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The ‘B’ word has been all over the media in the last month. The Prime Minister Theresa May officially triggered Article 50 on 29th March, starting the process of removing the UK from Europe. Wherever you stand on the issue, there’s no doubt that this is the start of a period of significant change for the UK. Brexit is likely to affect many different areas of our lives, from the prices we pay, to the way that we travel. Perhaps the most significant impact of Brexit will be the way that it affects UK personal finance, the way we borrow, save and spend.brexit and personal finance

Brexit and personal loans

The most important factor in terms of the impact of Brexit on personal loans (more at solution-loans.co.uk/personal-loans/) is interest rates. At the moment interest rates are low – the Bank of England Base Rate is 0.25%. This is a record low for the UK and has meant that borrowing is (comparative to pre-2008) cheap. Many lenders – especially mortgage lenders – set their interest rates using the Bank of England Base Rate as a guide. This has meant that it has been cheaper to borrow than in many previous years. However, in February 2017 Mark Carney, Governor of the Bank of England, indicated that interest rates would not be likely to stay at this level. He said that the likelihood was that a raise was on the horizon in the relatively near future.

The fear for borrowers is that an interest rate rise could push up the % payable to borrow the same amount of money. Although this likely will happen for mortgages, it’s worth remembering that personal loan interest rates are not as tightly linked to the Bank of England Base Rate as mortgages are. So, lenders may not pass on a rate rise to the same extent. There are also other factors to bear in mind when it comes to personal loan interest rates, such as the individual’s credit rating.

Brexit and savings

The flip side of the interest rates coin is savings. If interest rates rise then borrowing costs more but saving should earn more. Interest rates on savings are currently incredibly low – the top standard easy access deal is 1.27%. Most experts don’t believe that UK savings rates could actually get much lower. However, whether they will rise – and, if so by how much – is another question that depends on what the Bank of England does with interest rates. So far, cash ISAs have definitely not benefitted – in May 2016 (pre-referendum) the average cash Isa rate stood at 0.87% but is now halved at 0.43%.

Brexit and private pensions

Since the Brexit referendum result last year the pound has lost a lot of ground against other currencies. It’s now worth much less i.e. you will get fewer dollars or Euros for your pound that you might have two years ago. Private pensions invested in stocks and shares will have lost money as a result of this currency value fall. So, if you’re cashing in your pension today – or in the near future – you may well see a drop in its value. If not, then this is a ‘paper loss’ that could be set right in future if the pound picks up its strength again.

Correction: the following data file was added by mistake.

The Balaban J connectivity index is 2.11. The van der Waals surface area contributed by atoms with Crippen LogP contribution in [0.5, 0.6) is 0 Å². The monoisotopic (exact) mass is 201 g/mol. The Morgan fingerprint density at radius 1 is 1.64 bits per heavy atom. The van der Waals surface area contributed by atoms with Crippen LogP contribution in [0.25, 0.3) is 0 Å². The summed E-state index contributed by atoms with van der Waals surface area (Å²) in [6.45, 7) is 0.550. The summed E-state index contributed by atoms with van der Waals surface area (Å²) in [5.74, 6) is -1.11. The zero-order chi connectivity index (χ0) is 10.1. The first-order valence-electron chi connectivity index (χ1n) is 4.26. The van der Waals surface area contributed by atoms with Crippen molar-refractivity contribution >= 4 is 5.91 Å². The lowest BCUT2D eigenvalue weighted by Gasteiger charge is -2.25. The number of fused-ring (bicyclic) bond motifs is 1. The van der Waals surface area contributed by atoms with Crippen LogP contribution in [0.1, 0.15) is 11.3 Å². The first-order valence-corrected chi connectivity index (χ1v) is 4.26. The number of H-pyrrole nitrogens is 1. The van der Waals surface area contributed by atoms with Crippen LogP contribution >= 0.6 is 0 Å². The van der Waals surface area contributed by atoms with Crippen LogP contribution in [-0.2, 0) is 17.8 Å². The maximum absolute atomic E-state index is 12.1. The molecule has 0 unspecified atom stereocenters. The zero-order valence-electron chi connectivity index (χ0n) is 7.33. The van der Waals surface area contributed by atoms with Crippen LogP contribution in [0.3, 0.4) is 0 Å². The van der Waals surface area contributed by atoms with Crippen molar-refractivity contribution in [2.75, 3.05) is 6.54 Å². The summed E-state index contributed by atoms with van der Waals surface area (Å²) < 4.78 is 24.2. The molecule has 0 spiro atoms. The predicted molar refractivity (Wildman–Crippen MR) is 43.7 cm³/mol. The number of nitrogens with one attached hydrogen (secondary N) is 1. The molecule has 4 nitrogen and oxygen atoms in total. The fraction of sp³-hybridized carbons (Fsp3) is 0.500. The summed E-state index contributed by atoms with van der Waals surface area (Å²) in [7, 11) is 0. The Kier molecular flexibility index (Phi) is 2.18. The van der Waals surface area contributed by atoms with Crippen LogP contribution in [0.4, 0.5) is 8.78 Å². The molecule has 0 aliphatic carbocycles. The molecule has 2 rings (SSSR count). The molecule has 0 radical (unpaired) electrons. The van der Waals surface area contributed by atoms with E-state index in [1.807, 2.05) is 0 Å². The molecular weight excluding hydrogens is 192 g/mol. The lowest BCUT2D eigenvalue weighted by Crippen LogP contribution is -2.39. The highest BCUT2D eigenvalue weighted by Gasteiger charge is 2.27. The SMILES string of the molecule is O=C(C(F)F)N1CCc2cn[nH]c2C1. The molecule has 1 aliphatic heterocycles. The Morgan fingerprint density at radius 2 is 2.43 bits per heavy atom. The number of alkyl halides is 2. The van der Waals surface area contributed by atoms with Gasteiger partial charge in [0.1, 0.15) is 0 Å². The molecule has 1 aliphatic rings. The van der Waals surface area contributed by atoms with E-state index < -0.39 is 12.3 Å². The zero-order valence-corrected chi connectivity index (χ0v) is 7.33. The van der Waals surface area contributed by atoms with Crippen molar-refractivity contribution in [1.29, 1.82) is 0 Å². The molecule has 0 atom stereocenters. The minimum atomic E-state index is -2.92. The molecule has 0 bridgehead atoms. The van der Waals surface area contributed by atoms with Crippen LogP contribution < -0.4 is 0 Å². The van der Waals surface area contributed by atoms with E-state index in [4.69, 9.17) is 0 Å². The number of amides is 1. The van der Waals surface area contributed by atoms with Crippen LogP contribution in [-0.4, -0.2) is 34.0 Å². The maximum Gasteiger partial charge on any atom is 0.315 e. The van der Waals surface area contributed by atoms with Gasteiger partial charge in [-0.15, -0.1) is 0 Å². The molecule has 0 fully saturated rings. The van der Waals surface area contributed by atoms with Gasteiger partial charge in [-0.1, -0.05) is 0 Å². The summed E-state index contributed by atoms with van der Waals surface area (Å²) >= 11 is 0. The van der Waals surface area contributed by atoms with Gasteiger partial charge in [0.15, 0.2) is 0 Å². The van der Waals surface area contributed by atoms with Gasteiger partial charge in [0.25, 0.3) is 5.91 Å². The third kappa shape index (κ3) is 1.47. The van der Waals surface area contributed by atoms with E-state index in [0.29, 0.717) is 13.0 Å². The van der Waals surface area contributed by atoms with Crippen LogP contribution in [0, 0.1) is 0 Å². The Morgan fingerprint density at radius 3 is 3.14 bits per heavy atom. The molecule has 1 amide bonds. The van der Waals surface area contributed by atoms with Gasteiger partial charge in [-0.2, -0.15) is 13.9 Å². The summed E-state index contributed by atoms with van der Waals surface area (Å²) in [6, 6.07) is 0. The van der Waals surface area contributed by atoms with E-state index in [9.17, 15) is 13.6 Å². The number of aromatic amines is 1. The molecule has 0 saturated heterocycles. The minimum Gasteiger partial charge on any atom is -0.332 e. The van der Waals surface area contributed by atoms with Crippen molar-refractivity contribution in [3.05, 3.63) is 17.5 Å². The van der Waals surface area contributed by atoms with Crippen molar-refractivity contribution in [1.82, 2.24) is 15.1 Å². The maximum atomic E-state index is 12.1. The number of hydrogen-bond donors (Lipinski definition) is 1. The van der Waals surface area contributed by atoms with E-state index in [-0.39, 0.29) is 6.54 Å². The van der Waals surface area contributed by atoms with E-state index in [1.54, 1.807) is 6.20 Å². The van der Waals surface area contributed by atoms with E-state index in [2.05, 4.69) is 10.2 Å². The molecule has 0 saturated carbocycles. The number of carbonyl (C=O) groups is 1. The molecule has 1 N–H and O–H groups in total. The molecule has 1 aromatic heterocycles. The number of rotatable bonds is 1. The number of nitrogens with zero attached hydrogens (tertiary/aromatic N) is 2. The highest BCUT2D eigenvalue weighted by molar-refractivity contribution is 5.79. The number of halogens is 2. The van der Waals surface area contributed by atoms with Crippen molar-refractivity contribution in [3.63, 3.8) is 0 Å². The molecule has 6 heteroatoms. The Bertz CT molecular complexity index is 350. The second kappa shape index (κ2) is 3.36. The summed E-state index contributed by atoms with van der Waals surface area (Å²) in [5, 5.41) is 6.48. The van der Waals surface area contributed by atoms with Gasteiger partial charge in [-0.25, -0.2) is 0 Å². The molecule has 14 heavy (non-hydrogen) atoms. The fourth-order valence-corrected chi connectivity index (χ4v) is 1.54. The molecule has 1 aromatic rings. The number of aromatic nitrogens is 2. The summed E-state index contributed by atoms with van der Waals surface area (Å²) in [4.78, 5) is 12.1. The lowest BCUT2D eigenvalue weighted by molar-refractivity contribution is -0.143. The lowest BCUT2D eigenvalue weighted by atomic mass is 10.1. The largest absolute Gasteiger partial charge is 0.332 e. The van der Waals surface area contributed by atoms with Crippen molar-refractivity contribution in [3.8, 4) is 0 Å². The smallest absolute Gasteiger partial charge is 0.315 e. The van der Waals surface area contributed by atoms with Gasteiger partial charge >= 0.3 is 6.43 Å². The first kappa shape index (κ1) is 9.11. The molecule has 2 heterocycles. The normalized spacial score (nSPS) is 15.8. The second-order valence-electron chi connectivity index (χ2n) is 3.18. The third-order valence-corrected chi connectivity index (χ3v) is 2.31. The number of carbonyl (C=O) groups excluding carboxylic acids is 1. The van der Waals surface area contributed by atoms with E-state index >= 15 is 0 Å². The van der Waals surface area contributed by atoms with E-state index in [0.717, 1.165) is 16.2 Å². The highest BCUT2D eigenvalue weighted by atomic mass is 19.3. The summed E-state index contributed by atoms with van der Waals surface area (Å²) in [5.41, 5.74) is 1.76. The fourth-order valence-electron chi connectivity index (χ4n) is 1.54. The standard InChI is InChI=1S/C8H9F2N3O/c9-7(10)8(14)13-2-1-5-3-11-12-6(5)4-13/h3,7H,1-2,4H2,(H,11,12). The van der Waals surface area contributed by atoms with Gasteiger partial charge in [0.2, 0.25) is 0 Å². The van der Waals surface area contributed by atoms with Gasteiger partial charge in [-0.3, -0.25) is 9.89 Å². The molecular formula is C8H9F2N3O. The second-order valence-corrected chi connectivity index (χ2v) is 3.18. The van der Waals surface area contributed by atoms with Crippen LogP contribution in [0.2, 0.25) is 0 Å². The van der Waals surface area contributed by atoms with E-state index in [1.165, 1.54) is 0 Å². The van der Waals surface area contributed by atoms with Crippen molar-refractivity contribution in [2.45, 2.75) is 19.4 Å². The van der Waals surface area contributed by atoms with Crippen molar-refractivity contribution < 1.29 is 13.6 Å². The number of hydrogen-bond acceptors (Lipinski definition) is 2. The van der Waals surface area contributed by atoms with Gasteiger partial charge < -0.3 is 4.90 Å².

Brexit and the state pension

The state pension has been another cause for concern for many. Some predicted that a huge economic downturn following Brexit would mean that the state pension rate would have to be cut to cover the cost. For now, it remains the same. However, what happens in future will depend on how the UK economy responds to the moment we actually leave.

Brexit and house prices

So far, Brexit seems to have slowed the housing market – fewer people are moving home. According to figures from HM Revenue & Customs, transaction values from the second half of 2016 were 9% less than the year before. London has been the most significantly hit and experts predict that this will continue. Prices in the capital are set to ‘flatline’ for the next couple of years, as people are cautious about making such a large financial investment.

Brexit and the cost of living

Inflation is the biggest problem for all of us when it comes to living costs. As a result of the drop in the value of the pound some things already cost more. The latest BRC-Nielsen Shop Price Index showed that food prices have risen at the fastest rate for three years as retailers passed on their Brexit-related costs to shoppers. The key problem is imported goods, which now cost more to bring into the country as a result of the weak pound. However, some retailers are increasing prices across the board, spotting an opportunity to do so via Brexit whether it is justified or not.

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